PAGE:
47. Siebert, Charles (8 July 2009). "Watching Whales Watching Us". The New York Times Magazine. Retrieved 29 August 2015.
  48. Wiley, David; et al. (2011). "Underwater components of humpback whale bubble-net feeding behaviour". Behaviour. 148 (5): 575–602. doi:10.1163/000579511X570893. S2CID 55168063.
  49. Carwardine, M. H.; Hoyt, E. (1998). Whales, Dolphins and Porpoises. NSW: Reader's Digest. ISBN 978-0-86449-096-4.
  50. "Elephant Self-Awareness Mirrors Humans". Live Science. 30 October 2006. Retrieved 29 August 2015.
  51. Derr, Mark (May 2001). "Mirror test". New York Times. Retrieved 3 August 2015.
  52. Marten, Ken; Psarakos, Suchi (June 1995). "Using Self-View Television to Distinguish between Self-Examination and Social Behavior in the Bottlenose Dolphin (Tursiops truncatus)". Consciousness and Cognition. 4 (2): 205–224. doi:10.1006/ccog.1995.1026. PMID 8521259. S2CID 44372881.
  53. John C George; Jeffrey Bada; Judith Zeh; Laura Scott; Stephen E Brown; Todd O'Hara; Robert Suydam (1999). "Age and growth estimates of bowhead whales (Balaena mysticetus) via aspartic acid racemization". Canadian Journal of Zoology. 77 (4): 571–580. doi:10.1139/z99-015.
  54. Smith, Craig R.; Baco, Amy R. (2003). Ecology of Whale Falls at the Deep-Sea Floor (PDF). Oceanography and Marine Biology - an Annual Review. Vol. 41. pp. 311–354. doi:10.1201/9780203180594.ch6. ISBN 978-0-415-25462-5. Archived (PDF) from the original on 2006-08-17. Retrieved 23 August 2014.
  55. Fujiwara, Yoshihiro; et al. (16 February 2007). "Three-year investigations into sperm whale-fall ecosystems in Japan". Marine Ecology. 28 (1): 219–230. Bibcode:2007MarEc..28..219F. doi:10.1111/j.1439-0485.2007.00150.x.
  56. Caterina, Guzmán-Verri; González-Barrientos, Rocío; Hernández-Mora, Gabriela; Morales, Juan-Alberto; Baquero-Calvo, Elías; Chaves-Olarte, Esteban; Moreno, Edgardo (2012). "Brucella ceti and Brucellosis in Cetaceans". Frontiers in Cellular and Infection Microbiology. 2: 3. doi:10.3389/fcimb.2012.00003. PMC 3417395. PMID 22919595.
  57. Gingerich PD; ul-Haq M; von Koenigswald W; WJ Sanders; Smith BH (2009). "New Protocetid Whale from the Middle Eocene of Pakistan: Birth on Land, Precocial Development, and sexual dimorphism". PLOS ONE. 4 (2): e4366. Bibcode:2009PLoSO...4.4366G. doi:10.1371/journal.pone.0004366. PMC 2629576. PMID 19194487.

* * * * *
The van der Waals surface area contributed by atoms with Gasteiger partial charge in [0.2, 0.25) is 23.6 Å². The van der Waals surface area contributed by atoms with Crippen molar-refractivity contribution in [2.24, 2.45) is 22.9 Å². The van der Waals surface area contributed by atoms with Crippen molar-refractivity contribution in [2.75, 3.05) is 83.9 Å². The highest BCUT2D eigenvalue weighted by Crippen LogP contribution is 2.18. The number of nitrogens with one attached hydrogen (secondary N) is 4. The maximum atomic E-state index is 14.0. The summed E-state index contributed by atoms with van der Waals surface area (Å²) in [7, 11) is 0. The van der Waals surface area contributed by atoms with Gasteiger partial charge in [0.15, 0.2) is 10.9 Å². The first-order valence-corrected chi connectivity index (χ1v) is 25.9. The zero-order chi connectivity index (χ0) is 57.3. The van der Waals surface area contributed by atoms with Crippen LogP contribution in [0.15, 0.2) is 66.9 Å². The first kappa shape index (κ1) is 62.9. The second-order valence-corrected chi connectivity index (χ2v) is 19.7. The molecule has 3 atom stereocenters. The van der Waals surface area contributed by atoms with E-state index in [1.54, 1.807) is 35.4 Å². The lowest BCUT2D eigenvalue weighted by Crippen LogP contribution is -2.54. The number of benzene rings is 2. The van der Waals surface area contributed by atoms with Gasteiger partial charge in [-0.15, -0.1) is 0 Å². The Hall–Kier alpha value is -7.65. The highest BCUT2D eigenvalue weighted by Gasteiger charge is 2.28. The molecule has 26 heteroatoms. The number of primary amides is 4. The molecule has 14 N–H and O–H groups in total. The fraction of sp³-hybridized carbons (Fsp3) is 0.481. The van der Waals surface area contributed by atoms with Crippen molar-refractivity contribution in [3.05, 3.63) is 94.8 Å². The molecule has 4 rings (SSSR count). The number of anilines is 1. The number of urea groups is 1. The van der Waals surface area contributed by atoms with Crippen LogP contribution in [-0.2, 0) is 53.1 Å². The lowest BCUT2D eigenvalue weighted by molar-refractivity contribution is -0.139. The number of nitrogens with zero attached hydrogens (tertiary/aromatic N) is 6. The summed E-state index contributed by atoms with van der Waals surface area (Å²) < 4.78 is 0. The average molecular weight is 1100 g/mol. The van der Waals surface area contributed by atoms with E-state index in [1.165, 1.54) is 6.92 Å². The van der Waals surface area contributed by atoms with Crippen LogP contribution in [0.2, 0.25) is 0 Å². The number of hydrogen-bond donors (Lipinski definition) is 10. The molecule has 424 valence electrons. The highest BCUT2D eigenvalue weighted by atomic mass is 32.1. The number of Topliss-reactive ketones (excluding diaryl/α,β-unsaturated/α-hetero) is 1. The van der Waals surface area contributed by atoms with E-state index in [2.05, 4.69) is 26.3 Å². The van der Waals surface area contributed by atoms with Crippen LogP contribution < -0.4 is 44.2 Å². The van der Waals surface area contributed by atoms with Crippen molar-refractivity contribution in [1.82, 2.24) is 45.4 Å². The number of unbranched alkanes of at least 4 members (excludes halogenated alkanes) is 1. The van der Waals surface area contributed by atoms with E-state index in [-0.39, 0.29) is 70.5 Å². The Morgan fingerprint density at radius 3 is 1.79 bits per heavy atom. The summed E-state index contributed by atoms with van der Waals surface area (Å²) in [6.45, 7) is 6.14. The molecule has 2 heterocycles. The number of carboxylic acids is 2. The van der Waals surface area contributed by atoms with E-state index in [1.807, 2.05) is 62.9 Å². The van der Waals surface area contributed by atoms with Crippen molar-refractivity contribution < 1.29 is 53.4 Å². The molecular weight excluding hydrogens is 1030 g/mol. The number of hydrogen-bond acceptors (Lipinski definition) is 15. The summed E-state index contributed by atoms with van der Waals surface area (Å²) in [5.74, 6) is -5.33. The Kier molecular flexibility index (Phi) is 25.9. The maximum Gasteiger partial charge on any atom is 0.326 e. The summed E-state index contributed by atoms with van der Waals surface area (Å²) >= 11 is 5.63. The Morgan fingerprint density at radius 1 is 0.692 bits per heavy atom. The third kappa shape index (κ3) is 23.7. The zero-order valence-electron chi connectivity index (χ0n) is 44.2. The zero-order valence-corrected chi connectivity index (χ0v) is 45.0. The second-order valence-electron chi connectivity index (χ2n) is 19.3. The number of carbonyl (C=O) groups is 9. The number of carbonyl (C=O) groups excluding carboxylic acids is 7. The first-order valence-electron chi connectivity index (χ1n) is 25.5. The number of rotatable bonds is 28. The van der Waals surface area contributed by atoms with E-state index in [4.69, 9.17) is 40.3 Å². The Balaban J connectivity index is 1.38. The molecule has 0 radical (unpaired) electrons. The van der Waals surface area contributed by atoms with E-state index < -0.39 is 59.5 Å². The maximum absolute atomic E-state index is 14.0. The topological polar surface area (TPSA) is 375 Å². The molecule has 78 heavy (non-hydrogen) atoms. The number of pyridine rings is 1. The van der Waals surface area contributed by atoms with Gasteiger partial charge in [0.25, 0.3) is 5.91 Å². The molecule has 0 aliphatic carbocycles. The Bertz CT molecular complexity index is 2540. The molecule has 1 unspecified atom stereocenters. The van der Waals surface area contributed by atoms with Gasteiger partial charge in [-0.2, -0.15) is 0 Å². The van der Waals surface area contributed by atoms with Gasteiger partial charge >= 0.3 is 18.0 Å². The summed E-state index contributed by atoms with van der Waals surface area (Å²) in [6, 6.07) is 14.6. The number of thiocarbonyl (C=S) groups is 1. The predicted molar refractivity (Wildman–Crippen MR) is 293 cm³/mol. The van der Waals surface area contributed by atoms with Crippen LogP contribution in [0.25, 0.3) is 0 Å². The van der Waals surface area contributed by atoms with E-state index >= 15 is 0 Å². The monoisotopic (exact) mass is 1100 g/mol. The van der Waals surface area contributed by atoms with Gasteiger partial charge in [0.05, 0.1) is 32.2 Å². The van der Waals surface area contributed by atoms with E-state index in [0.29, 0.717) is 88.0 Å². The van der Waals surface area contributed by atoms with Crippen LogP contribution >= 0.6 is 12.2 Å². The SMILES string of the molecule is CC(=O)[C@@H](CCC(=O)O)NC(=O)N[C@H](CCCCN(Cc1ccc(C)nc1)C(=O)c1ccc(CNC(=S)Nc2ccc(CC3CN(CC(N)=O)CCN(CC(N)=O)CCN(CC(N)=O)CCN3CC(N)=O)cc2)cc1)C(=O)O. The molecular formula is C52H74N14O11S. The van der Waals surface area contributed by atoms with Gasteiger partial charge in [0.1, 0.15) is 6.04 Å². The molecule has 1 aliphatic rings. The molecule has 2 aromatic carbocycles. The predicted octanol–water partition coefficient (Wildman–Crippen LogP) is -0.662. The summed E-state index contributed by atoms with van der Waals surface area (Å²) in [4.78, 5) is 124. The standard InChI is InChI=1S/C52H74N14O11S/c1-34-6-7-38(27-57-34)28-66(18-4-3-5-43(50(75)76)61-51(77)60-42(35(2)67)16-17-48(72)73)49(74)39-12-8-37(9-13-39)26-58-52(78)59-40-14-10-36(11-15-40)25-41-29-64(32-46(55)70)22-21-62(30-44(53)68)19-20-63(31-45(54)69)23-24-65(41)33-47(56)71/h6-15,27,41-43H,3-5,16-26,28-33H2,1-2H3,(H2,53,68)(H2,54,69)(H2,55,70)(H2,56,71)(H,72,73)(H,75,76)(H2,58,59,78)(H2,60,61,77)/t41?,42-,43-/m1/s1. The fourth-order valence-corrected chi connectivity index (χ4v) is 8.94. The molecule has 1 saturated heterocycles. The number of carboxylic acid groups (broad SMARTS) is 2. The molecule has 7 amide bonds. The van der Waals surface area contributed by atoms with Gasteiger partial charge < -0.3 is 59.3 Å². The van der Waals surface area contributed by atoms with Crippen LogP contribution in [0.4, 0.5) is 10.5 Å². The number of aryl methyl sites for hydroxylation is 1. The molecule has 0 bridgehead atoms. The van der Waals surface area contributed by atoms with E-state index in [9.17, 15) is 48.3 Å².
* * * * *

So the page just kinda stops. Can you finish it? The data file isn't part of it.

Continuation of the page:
58. Thewissen, J. G. M.; Cooper, Lisa Noelle; Clementz, Mark T.; Bajpai, Sunil; Tiwari, B. N. (2007). "Whales originated from aquatic artiodactyls in the Eocene epoch of India" (PDF). Nature. 450 (7173): 1190–4. Bibcode:2007Natur.450.1190T. doi:10.1038/nature06343. PMID 18097400. S2CID 4416444. Archived (PDF) from the original on 2013-12-24.
  59. Gatesy, J. (1 May 1997). "More DNA support for a Cetacea/Hippopotamidae clade: the blood-clotting protein gene gamma-fibrinogen". Molecular Biology and Evolution. 14 (5): 537–543. doi:10.1093/oxfordjournals.molbev.a025790. PMID 9159931.
  60. Boisserie, Jean-Renaud; Lihoreau, Fabrice; Brunet, Michel (2005). "The position of Hippopotamidae within Cetartiodactyla". Proceedings of the National Academy of Sciences. 102 (5): 1537–1541. Bibcode:2005PNAS..102.1537B. doi:10.1073/pnas.0409518102. PMC 547867. PMID 15677331.
  61. "Scientists find missing link between the dolphin, whale and its closest relative, the hippo". Science News Daily. 2005-01-25. Retrieved 2011-01-08.
  62. Ando, Konami; Fujiwara, Shin-ichi (2016-07-10). "Farewell to life on land - thoracic strength as a new indicator to determine paleoecology in secondary aquatic mammals". Journal of Anatomy. 229 (6): 768–777. doi:10.1111/joa.12518. ISSN 0021-8782. PMC 5108153. PMID 27396988.
  63. J.G.M. Thewissen (1994). "Phylogenetic aspects of Cetacean origins: A morphological perspective". Journal of Mammalian Evolution. 2 (3): 157–184. doi:10.1007/bf01473527. S2CID 27675176.
  64. Beck, N.R. (2006). "A higher-level MRP supertree of placental mammals". BMC Evol Biol. 6: 93. doi:10.1186/1471-2148-6-93. PMC 1654192. PMID 17101039.
  65. O'Leary, M.A.; Bloch, J.I.; Flynn, J.J.; Gaudin, T.J.; Giallombardo, A.; Giannini, N.P.; et al. (2013). "The placental mammal ancestor and the post-K-Pg radiation of placentals". Science. 339 (6120): 662–667. Bibcode:2013Sci...339..662O. doi:10.1126/science.1229237. hdl:11336/7302. PMID 23393258. S2CID 206544776.
  66. Song, S.; Liu, L.; Edwards, S.V.; Wu, S. (2012). "Resolving conflict in eutherian mammal phylogeny using phylogenomics and the multispecies coalescent model". Proceedings of the National Academy of Sciences. 109 (37): 14942–14947. Bibcode:2012PNAS..10914942S. doi:10.1073/pnas.1211733109. PMC 3443116. PMID 22930817.
  67. dos Reis, M.; Inoue, J.; Hasegawa, M.; Asher, R.J.; Donoghue, P.C.J.; Yang, Z. (2012). "Phylogenomic datasets provide both precision and accuracy in estimating the timescale of placental mammal phylogeny". Proceedings of the Royal Society B: Biological Sciences. 279 (1742): 3491–3500. doi:10.1098/rspb.2012.0683. PMC 3396900. PMID 22628470.
  68. Upham, N.S.; Esselstyn, J.A.; Jetz, W. (2019). "Inferring the mammal tree: Species-level sets of phylogenies for questions in ecology, evolution, and conservation". PLOS Biology. 17 (12): e3000494. doi:10.1371/journal.pbio.3000494. PMC 6892540. PMID 31800571. (see e.g. Fig S10)
  69. Gatesy, John; Geisler, Jonathan H.; Chang, Joseph; Buell, Carl; Berta, Annalisa; Meredith, Robert W.; Springer, Mark S.; McGowen, Michael R. (2012). "A phylogenetic blueprint for a modern whale" (PDF). Molecular Phylogenetics and Evolution. 66 (2): 479–506. doi:10.1016/j.ympev.2012.10.012. PMID 23103570. Archived (PDF) from the original on 2013-02-27. Retrieved 4 September 2015.
  70. "Small cetaceans". iwc.int. International Whaling Commission. Retrieved 2018-04-08.
  71. "Lives of Whales". iwc.int. International Whaling Commission. Retrieved 2018-04-08.